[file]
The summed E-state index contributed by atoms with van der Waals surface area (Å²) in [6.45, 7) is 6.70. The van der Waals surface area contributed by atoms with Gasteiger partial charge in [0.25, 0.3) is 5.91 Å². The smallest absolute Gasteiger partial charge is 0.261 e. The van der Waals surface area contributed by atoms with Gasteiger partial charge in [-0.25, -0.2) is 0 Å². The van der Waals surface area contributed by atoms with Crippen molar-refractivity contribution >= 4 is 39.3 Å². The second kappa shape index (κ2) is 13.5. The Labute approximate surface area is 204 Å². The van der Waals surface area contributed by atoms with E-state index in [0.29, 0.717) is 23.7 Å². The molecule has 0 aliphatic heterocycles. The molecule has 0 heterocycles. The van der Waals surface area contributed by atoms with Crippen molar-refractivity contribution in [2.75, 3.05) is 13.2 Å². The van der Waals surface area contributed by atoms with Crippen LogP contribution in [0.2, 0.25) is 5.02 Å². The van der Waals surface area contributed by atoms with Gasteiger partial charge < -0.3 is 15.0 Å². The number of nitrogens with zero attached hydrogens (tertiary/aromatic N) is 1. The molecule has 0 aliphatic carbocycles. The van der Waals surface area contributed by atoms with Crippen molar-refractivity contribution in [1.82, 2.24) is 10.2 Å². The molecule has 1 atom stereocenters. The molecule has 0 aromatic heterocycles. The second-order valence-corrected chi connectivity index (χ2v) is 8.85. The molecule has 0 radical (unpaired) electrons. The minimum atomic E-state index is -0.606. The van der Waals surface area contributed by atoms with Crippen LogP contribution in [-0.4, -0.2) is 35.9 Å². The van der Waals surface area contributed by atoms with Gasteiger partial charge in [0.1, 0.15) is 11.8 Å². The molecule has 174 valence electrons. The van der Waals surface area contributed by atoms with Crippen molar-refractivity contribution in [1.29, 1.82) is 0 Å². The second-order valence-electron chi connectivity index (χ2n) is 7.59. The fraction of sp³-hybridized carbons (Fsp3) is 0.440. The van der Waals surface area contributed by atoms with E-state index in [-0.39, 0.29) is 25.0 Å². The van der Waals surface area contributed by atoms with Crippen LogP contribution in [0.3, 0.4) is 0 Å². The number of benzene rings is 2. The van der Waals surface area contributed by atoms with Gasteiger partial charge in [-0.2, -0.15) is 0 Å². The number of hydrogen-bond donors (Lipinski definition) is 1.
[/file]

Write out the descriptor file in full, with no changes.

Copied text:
The summed E-state index contributed by atoms with van der Waals surface area (Å²) in [6.45, 7) is 6.70. The van der Waals surface area contributed by atoms with Gasteiger partial charge in [0.25, 0.3) is 5.91 Å². The smallest absolute Gasteiger partial charge is 0.261 e. The van der Waals surface area contributed by atoms with Gasteiger partial charge in [-0.25, -0.2) is 0 Å². The van der Waals surface area contributed by atoms with Crippen molar-refractivity contribution >= 4 is 39.3 Å². The second kappa shape index (κ2) is 13.5. The Labute approximate surface area is 204 Å². The van der Waals surface area contributed by atoms with E-state index in [0.29, 0.717) is 23.7 Å². The molecule has 0 aliphatic heterocycles. The molecule has 0 heterocycles. The van der Waals surface area contributed by atoms with Crippen molar-refractivity contribution in [2.75, 3.05) is 13.2 Å². The van der Waals surface area contributed by atoms with Crippen LogP contribution in [0.2, 0.25) is 5.02 Å². The van der Waals surface area contributed by atoms with Gasteiger partial charge < -0.3 is 15.0 Å². The number of nitrogens with zero attached hydrogens (tertiary/aromatic N) is 1. The molecule has 0 aliphatic carbocycles. The van der Waals surface area contributed by atoms with Crippen molar-refractivity contribution in [1.82, 2.24) is 10.2 Å². The molecule has 1 atom stereocenters. The molecule has 0 aromatic heterocycles. The second-order valence-corrected chi connectivity index (χ2v) is 8.85. The molecule has 0 radical (unpaired) electrons. The minimum atomic E-state index is -0.606. The van der Waals surface area contributed by atoms with Crippen LogP contribution in [-0.4, -0.2) is 35.9 Å². The van der Waals surface area contributed by atoms with Gasteiger partial charge in [0.1, 0.15) is 11.8 Å². The molecule has 174 valence electrons. The van der Waals surface area contributed by atoms with Crippen molar-refractivity contribution in [1.29, 1.82) is 0 Å². The second-order valence-electron chi connectivity index (χ2n) is 7.59. The fraction of sp³-hybridized carbons (Fsp3) is 0.440. The van der Waals surface area contributed by atoms with E-state index in [-0.39, 0.29) is 25.0 Å². The van der Waals surface area contributed by atoms with Crippen LogP contribution in [0.3, 0.4) is 0 Å². The number of benzene rings is 2. The van der Waals surface area contributed by atoms with Gasteiger partial charge in [-0.2, -0.15) is 0 Å². The number of hydrogen-bond donors (Lipinski definition) is 1.